Hands-On Design Patterns with Java

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By Dr. Edward Lavieri
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  1. Unified Modeling Language Primer

About this book

Java design patterns are reusable and proven solutions to software design problems. This book covers over 60 battle-tested design patterns used by developers to create functional, reusable, and flexible software.

Hands-On Design Patterns with Java starts with an introduction to the Unified Modeling Language (UML), and delves into class and object diagrams with the help of detailed examples. You'll study concepts and approaches to object-oriented programming (OOP) and OOP design patterns to build robust applications. As you advance, you'll explore the categories of GOF design patterns, such as behavioral, creational, and structural, that help you improve code readability and enable large-scale reuse of software. You’ll also discover how to work effectively with microservices and serverless architectures by using cloud design patterns, each of which is thoroughly explained and accompanied by real-world programming solutions.

By the end of the book, you’ll be able to speed up your software development process using the right design patterns, and you’ll be comfortable working on scalable and maintainable projects of any size.

Publication date:
April 2019


Chapter 1. Unified Modeling Language Primer

This book features several design patterns and covers their implementation using Java. We can use Unified Modeling Language (UML) to help communicate class structures, objects, and interactions. This chapter provides an overview of UML, with a specific focus on diagrams applicable to the hands-on activities in this book.

The following topics will be covered in this chapter:

  • Introducing UML
  • Behavior diagrams
  • Structural diagrams

Technical requirements

This chapter does not have any technical requirements. In order to create UML diagrams, the following open source software tool is recommended:

Modelio can be run on systems with any of the following operating systems:

  • Debian/Ubuntu
  • macOS X
  • RedHat/CentOS
  • Windows 7
  • Windows 8
  • Windows 10

Introducing UML

UML was developed in 1994 to document object-oriented systems. Since that time, UML has become a standard tool for software engineers, software developers, and businesses. UML is used to design software and, after programming, also provides a visual record for the system which can be included as part of formal software documentation.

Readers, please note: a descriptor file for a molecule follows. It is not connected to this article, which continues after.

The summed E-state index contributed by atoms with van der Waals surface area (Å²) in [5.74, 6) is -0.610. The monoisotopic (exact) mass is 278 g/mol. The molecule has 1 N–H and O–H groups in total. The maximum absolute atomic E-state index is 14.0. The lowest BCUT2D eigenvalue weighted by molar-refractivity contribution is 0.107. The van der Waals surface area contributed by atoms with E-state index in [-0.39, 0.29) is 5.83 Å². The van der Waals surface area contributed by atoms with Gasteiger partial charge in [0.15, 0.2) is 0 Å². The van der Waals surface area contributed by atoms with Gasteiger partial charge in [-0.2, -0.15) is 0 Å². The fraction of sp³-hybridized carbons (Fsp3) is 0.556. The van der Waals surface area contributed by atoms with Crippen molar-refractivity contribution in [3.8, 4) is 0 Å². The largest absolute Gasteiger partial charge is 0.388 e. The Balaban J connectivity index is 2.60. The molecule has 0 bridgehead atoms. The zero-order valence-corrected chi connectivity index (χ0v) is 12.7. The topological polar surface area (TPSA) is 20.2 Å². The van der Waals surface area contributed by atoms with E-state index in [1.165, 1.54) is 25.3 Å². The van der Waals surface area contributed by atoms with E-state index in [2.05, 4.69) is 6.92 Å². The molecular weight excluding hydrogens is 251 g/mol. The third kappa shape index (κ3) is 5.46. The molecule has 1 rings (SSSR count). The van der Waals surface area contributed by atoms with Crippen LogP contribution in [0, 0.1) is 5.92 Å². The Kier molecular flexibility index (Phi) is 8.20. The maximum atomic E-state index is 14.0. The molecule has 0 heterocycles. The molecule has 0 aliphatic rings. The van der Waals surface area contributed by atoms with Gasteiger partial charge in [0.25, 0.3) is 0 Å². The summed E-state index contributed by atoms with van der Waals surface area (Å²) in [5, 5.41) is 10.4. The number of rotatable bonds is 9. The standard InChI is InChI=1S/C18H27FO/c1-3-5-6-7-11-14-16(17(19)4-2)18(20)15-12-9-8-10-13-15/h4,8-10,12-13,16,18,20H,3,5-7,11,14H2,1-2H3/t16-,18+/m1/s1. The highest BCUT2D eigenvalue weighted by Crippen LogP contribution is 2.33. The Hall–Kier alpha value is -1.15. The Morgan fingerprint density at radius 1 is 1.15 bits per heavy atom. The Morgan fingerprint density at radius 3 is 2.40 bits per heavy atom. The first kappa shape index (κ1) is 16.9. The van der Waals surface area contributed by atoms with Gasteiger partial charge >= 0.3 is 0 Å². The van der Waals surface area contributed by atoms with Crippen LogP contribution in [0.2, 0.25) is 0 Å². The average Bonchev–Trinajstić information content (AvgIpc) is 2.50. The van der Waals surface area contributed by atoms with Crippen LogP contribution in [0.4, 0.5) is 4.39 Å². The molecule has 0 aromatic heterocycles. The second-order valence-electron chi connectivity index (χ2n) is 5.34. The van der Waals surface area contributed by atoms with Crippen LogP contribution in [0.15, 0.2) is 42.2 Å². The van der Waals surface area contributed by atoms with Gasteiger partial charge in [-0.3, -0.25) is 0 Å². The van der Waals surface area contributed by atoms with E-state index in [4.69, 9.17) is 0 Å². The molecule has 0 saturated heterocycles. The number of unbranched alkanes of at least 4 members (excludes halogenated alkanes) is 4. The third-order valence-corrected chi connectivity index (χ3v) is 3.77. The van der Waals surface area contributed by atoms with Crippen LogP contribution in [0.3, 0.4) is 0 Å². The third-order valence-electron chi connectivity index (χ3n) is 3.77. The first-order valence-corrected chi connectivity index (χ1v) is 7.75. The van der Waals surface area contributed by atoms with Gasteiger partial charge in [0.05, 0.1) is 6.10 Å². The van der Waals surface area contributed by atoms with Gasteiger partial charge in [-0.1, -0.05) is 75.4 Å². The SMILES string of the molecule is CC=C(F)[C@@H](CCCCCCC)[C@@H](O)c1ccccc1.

There are two types of UML diagrams—behavioral and structural. Both are described in the sections that follow.


Understanding behavioral UML diagrams

Behavioral diagrams illustrate how system components interact to form a system. The four diagrams listed here are behavioral, and are briefly described in the subsections that follow:

  • Activity diagrams
  • Interaction diagrams
  • State machine diagrams
  • Use case diagrams

Activity diagrams

Activity diagrams illustrate the flow of processes in a system. This type of diagram is used to visually document activities within a system, also referred to as a system's procedures or dynamic components. 

The following activity diagram shows the activities involved when a coffee shop customer places an order. The starting point is the top black circle. From there, an order is received. Beneath the Receive Order node is a horizontal black bar referred to as a fork. There are three activities that take place in parallel after the fork—Make Drink, Get Bakery, and Collect Payment. All of those activities take place in parallel. Each of those activities feed into a second black bar, this time referred to as a join, which has multiple activities linked to it. Once all three activities are completed, the order can be completed and ends with the bottom black circle:

An activity diagram for a coffee shop order process

Interaction diagrams

Interaction diagrams visually document how system components interact with each other.

In the following interaction diagram, you can see that the flow starts with a decision on whether the customer is a new, or already existing, customer. In both cases, the interaction between the Customer object and Customer Database object is documented:

An interaction diagram for a coffee shop order



Interaction UML diagrams are robust and come in several different types. The interaction UML diagram types are listed here and will be covered in the subsequent sections:

  • Sequence diagram
  • Communication diagram
  • Timing diagram

Sequence diagrams

Sequence diagrams are used to show a specific use case scenario. So, these diagrams are representative of a typical behavior based on the given use case.

The following sequence diagram example visually documents the use case where a student logs on to an online book order system and enters their course code. The online system calculates a price and provides this total to the student. The student is then able to submit their payment, which goes through the online bookstore and informs the fulfillment center, which ships the books to the student: